IITs to implement OBC quota, demand more fundsApril 16th, 2008 - 11:22 pm ICT by admin
New Delhi, April 16 (IANS) The Indian Institutes of Technology (IITs) Wednesday decided to implement reservation for the other backward classes (OBCs) from the next academic year by adding 880 seats, but asked the government for more funding for infrastructure. “The seven old IITs will implement the nine percent quota for OBC candidates and the three new institutes will implement 27 percent reservation in the new academic session,” IIT Delhi Director Surendra Prasad said.
“All three new IITs will have 120 seats each and they will implement the quota in totality. The seven old IITs will increase the student intake by 13 percent to accommodate the nine percent reservation this year,” Prasad told reporters here after directors of all IITs met the human resource development (HRD) ministry officials.
The three IITs coming up in Rajasthan, Bihar and Andhra Pradesh will start operations from the coming academic session.
Prasad said that during their meeting with officials they pressed for more funds to develop infrastructure like teaching blocks and hostels.
“Additional infrastructure such as hostels, laboratories, class rooms and staff quarters should be made available to the IITs as soon as possible. Infrastructure development is crucial for meeting the goals set for the next two years. We have made this clear to the ministry,” he added.
Gautam Barua, director of IIT-Guwahati, said: “The directors also felt that in order to attract young professionals to faculty positions, the pay and allowance structure for teaching staff should be far better than the present level.”
The directors also said that financial support to postgraduate students should be increased as they work as teaching assistants in many undergraduate courses.
In its budget for 2008-09, the government has allocated Rs.15.45 billion for all IITs.
The directors of seven IITs, the Indian Institute of Mines, Dhanbad (Assam), and the Institute of Technology at the Banaras Hindu University (Uttar Pradesh) were in Delhi to discuss and devise a roadmap to implement the OBC reservation law in their institutes.
All the nine institutes follow the IIT-joint entrance examination (JEE) to select students every year.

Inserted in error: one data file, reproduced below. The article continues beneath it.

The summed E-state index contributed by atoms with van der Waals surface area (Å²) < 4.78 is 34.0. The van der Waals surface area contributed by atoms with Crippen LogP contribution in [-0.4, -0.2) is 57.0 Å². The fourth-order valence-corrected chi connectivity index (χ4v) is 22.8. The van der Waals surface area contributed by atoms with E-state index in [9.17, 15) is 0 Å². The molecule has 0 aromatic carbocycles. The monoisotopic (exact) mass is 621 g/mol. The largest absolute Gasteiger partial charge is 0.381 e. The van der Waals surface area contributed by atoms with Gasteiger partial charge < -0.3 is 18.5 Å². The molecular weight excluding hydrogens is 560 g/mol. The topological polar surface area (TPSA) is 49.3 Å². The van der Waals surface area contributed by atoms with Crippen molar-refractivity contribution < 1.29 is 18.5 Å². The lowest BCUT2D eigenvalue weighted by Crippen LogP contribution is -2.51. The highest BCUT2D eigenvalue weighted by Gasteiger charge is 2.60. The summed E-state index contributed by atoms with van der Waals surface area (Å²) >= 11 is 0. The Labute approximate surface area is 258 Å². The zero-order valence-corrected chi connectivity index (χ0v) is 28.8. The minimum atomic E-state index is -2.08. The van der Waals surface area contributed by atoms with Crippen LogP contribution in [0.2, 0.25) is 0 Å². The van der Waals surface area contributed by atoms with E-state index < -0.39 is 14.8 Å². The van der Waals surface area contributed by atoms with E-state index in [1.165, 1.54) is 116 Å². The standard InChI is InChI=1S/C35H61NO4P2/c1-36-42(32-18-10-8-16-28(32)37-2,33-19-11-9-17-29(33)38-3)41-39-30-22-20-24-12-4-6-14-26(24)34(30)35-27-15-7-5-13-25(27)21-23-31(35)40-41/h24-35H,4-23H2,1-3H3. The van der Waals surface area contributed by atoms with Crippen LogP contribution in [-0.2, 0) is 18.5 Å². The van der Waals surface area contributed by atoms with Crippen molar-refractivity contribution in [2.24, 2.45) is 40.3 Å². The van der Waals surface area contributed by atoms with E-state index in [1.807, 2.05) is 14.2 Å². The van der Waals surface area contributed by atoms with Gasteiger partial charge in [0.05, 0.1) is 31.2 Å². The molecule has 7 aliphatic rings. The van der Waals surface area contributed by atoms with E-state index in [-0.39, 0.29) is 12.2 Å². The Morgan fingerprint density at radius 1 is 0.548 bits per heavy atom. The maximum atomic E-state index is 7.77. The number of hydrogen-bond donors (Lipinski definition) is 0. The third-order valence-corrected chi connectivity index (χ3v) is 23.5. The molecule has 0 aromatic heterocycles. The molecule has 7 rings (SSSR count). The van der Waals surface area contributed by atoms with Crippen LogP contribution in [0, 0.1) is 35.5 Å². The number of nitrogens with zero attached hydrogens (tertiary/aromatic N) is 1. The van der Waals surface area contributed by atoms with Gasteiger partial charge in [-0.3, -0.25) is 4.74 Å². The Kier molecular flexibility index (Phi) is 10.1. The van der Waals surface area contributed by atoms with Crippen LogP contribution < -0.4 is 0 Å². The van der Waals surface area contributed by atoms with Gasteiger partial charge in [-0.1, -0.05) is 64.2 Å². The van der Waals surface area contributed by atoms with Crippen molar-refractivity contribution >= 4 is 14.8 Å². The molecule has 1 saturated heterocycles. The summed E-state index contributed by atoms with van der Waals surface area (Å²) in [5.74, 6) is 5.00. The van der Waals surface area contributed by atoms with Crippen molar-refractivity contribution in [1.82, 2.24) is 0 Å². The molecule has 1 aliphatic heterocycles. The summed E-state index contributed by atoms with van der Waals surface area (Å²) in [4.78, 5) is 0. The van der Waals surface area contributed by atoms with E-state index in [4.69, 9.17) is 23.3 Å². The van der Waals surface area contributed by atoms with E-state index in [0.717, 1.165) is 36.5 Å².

Every year a total of 4,000 students take admission in various undergraduate courses in the seven IITs at Mumbai, Guwahati, Roorkee, Chennai, Kanpur, Kharagpur and Delhi.
“The existing IITs will increase student intake by 54 percent to put in place 27 percent reservation by the 2010 academic session,” S.C. Saxena, director of IIT Roorkee, told IANS.
“Both undergraduate and postgraduate courses will take OBC candidates in compliance with the quota law,” Saxena said.
Barua said that during the counselling of students, the IITs will screen all OBC students and leave out the ‘creamy layer’ - the elite segment of the OBCs - from the selection process for reserved seats. As for the verification of the candidate’s category status, the existing rules and norms of the government shall apply.
Prasad said OBC candidates would get a concession of 10 percent in selection cut-off marks to get an entry into the IITs.
“The cut-off for OBC category students shall be 90 percent of the cut-off of general category students in the JEE,” Prasad said.
The directors said they did not see a degradation of quality in education due to the implementation of OBC quota in the IITs.
“We don’t see any reason for quality going down,” Barua added.
In 2006, parliament passed a bill providing for 27 percent reservation for the OBC candidates in government-aided institutes of higher learning. The act was challenged in the Supreme Court, which last week gave its approval to go ahead with the scheme but excluded the ‘creamy layer’ from its ambit.